There are two basic types - Ice Building Systems (static systems) and Ice Harvesting Systems (dynamic systems). The main advantage of ice storage is that it requires less space, can provide colder air to the building, and reduces duct and fan size; with an offsetting disadvantage of consuming more chiller energy.
Ice storage, being more compact, is most common on smaller commercial buildings or where space for the storage is limited. Ice storage systems, while requiring more refrigeration, can produce lower temperature chilled water, enabling the use of smaller chilled water pumps, piping, and coils. In general, static systems are more compact, simpler, and less costly than dynamic systems. As a result, static or Ice Builder systems seem more popular. The most prevalent ice storage systems are:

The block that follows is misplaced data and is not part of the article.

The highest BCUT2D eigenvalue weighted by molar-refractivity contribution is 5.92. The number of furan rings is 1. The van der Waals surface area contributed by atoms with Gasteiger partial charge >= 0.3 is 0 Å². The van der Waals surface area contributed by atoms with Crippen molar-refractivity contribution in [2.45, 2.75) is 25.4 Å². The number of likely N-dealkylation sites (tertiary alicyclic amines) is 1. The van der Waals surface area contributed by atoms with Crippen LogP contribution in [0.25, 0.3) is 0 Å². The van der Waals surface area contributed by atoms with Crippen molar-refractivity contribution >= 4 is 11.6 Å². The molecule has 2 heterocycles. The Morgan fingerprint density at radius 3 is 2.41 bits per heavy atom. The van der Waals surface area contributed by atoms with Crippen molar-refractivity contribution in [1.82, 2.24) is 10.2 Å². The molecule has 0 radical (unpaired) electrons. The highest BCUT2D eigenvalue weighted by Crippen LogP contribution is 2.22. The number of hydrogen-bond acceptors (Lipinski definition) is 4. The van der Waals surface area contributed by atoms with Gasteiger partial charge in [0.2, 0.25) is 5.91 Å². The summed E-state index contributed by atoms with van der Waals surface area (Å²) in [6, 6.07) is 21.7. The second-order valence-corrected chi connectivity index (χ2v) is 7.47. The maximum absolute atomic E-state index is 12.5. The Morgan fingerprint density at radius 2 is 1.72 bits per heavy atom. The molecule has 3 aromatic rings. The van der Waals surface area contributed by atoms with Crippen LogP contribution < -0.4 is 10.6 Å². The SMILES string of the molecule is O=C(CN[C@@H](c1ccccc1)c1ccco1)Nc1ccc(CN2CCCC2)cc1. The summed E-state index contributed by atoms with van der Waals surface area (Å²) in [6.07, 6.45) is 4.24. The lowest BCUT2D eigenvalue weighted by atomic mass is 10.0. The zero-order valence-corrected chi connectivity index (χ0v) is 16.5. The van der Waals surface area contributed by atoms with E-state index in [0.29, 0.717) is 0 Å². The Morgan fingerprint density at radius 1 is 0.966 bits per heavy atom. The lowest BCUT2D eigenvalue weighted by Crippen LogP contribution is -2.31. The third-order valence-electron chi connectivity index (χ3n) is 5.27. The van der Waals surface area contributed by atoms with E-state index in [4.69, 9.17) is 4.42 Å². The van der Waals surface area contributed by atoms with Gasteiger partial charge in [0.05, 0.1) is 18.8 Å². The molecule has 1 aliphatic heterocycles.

- Ice on coil in an open water side system (requires some periodic water treatment),
- Ice on coil using brine in a closed (pressurized) water side system, and
- Ice maker systems (ice harvester including spray-slush-ice).
Other system types (such as encapsulated ice, iceballs, eutectic salt storage) are variations being developed and commercialized.